The great thing about sewing with knit fabrics is that you can be a little loose on the specifics. Recently I made this Renfrew Top hack and ended up doing a lot of running up the sides with the serger to ‘adjust’ or, more accurately, hack away at the side seams. You have probably figured out by now that I don’t like to get too worried about the specifics with loose fitting garments.
I realise this hack is probably not the most exciting piece of sewing you’ve ever seen, far from it in fact. However it’s taken me an awfully long time to get back into sewing so I’m taking it easy, and taking on board your advice from this blog. I’m choosing to sew some things that come together quickly and are therefore immensely satisfying. I’ve seen many, many Renfrew hacks over the years – Amanda from Sewaholic and Jo from Make it Well have compiled extensive lists of their favourites. I was delighted to see the number of ways that the Renfrew has been interpreted, and in some cases, almost redesigned.
I’ll keep this post short and sweet and I won’t bore you with my construction details – essentially all I did was lengthen the pattern from the hips, create a waist and tapper at the knees. And yes this is merino from The Fabric Store. Have you made a Renfrew hack? Link it to me in the comments!
And that’s the shortest blog post I’ve ever written!
I’ve been thinking – isn’t it sad that as soon as my life gets busy I stop doing the things I really enjoy? Let me tell you this – I have been BUSY! It’s important to get the essential things done but the fun things make life better – so here is a Belcarra Blouse by Sewaholic Patterns.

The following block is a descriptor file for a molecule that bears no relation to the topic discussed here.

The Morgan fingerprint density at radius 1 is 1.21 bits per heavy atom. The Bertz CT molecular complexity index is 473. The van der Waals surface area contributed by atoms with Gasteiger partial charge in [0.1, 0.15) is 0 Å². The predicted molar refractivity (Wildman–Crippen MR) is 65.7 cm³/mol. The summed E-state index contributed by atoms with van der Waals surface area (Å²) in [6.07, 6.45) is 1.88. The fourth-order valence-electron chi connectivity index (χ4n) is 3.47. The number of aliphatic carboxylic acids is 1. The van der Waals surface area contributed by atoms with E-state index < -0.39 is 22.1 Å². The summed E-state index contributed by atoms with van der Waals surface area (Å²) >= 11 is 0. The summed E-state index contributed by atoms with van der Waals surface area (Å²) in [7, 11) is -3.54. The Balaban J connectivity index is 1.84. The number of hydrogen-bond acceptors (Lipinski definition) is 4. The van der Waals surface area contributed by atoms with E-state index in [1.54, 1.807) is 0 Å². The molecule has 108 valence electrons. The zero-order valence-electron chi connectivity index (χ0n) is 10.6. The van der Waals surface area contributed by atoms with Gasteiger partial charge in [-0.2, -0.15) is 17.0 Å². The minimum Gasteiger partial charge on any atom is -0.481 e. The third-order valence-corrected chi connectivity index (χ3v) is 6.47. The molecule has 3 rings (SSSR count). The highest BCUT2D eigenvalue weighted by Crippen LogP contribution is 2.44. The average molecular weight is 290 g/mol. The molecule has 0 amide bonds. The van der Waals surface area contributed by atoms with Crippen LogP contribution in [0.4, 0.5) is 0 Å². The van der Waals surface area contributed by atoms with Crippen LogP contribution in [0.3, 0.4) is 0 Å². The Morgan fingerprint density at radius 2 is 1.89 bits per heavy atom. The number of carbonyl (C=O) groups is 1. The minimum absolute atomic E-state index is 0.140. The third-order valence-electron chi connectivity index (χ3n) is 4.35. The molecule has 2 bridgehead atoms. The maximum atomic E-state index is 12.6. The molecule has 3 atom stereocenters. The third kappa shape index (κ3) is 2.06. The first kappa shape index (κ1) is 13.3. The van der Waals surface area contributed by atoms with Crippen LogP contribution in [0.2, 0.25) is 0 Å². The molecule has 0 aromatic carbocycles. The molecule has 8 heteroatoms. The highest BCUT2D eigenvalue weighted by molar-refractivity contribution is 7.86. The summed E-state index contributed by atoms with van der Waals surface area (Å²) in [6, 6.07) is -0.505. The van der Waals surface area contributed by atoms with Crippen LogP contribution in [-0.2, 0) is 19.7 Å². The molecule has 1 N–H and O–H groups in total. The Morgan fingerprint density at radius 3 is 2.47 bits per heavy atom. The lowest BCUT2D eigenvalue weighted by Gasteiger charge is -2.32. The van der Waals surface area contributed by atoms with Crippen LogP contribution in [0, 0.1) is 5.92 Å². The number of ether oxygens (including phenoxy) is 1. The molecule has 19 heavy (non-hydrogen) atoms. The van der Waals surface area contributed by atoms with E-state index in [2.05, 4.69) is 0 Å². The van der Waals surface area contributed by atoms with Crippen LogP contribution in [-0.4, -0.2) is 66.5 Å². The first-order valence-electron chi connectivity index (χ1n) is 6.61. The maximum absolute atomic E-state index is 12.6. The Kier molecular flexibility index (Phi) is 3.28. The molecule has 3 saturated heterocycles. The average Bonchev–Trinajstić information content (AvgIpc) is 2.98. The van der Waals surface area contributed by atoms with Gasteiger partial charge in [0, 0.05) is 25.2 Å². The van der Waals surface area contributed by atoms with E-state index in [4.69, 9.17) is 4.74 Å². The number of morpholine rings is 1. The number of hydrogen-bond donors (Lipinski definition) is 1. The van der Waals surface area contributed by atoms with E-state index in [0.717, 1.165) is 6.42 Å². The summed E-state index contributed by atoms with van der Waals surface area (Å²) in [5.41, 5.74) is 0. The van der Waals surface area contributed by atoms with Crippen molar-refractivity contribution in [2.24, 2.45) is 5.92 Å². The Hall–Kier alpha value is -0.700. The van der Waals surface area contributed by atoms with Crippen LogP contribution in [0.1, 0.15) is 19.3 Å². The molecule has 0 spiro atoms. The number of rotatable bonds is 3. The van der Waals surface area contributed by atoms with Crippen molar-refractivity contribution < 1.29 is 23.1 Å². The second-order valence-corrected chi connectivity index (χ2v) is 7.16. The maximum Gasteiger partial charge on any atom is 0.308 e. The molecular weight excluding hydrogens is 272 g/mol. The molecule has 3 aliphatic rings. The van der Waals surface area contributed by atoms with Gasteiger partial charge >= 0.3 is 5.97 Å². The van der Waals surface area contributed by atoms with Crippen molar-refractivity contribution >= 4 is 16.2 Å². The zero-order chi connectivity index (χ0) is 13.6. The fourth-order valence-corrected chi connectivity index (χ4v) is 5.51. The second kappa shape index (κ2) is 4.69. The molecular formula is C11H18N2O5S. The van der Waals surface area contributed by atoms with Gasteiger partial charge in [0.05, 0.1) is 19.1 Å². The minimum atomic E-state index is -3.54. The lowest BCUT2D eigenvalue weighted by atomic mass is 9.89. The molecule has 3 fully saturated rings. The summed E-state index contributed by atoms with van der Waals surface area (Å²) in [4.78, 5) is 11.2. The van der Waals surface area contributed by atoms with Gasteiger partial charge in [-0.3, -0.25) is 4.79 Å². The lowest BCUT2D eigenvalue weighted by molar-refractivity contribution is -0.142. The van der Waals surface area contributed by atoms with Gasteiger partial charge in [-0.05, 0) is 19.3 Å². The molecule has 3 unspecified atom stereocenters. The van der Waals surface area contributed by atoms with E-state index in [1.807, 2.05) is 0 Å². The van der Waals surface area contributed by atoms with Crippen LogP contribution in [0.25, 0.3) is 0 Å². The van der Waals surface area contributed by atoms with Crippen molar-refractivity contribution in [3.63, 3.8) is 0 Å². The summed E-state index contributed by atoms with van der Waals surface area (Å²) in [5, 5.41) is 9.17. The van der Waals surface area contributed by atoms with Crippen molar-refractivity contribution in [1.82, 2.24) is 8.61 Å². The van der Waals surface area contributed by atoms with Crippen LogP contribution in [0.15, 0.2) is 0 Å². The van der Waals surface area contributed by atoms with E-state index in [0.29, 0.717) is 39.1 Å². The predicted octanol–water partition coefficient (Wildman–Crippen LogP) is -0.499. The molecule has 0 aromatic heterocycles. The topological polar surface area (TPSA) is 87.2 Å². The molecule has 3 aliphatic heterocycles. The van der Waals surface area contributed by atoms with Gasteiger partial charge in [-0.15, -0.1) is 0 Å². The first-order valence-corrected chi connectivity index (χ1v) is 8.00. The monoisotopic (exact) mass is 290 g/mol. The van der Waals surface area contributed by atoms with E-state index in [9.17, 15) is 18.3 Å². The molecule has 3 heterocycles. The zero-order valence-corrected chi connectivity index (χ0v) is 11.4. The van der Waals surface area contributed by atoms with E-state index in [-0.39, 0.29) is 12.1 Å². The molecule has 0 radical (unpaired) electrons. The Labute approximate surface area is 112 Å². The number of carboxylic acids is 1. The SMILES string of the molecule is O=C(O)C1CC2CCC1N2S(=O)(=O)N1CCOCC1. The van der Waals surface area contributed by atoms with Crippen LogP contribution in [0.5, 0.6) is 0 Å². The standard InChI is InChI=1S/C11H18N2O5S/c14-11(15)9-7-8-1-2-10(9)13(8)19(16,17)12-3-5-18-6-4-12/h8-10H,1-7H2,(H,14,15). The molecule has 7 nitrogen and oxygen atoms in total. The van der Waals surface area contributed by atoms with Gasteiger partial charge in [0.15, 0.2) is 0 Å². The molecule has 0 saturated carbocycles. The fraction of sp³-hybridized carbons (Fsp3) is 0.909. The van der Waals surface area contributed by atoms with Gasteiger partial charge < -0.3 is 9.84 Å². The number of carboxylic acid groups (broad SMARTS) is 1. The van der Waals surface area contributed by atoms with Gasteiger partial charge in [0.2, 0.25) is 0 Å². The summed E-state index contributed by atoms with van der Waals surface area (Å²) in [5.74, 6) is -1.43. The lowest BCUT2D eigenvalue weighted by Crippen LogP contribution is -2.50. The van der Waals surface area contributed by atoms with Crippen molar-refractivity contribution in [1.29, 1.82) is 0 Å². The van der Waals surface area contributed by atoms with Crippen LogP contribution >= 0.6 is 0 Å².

I’m currently on uni holidays so I’ve seized the moment and got sewing. I made this top, as well as cut out Muse Patterns’ Jenna Cardi and Grainline Studio’s Alder Shirtdress which I secretly think will go really nicely together! I tried taking some photos outside but it was SO SUNNY that I ended up with watering eyes. This is my level of commitment team! At least I know it’s nearly summer.
I made this blouse out of a silk-viscose blend. And as I was sewing it I wondered if it were meant to used for lining? Isn’t viscous normally a lining material, I wondered? Of course it was already too late by this stage as I had cut the fabric into a t-shirt, but even as I wear it now I’m still wondering… Anyway it feels lovely to wear and has a lovely loose drape so I’m not too bothered about it. Also, as 99% of the western world buys RTW clothes they wouldn’t recognise the print anyway so it will be our secret ok?
Side note – these are my favourite trousers-and-shoes combination at the moment. They’re both quite out of the box for me! The trousers are wet-look, super-skinny, super-stretchy jean-type-things. The shoes are black leather with chunky wooden heals. I’m quite fond of both of these pieces.
Notes for future Belcarras:
- In this version I did not top stitch the cuffs. I think in the next edition this would be a nice detail.
- I kept the sizing and shape as is (we all know Sewaholic Patterns are pear-shaped right?) I think I’ll keep my next on this way as I really like the having lots of ease on the waist. I think the shape looks nice. Length is also great for me.
- This top is crying out for contrasting shoulder/ sleeve panels. I currently have some white crepe sitting lonesome in the fabric bookcase and I’m thinking of pairing it with golden shoulders. Too much? Try stop me!
- Neck bias binding isn’t amazing but only ok-ish (very scientific categorising). This is an area for improvement…
- Pattern placement: I gave the front and back panels a lot of thought and ensured the fabric design was centred. Bizarrely didn’t consider this at all when it came to matching at the sides. This happened with my Charlotte Skirt too. Alas, I think I need to slow down a bit and make sure to check these things next time. Having said that it’s only fellow sewists who notice these things or care! AMIRITE?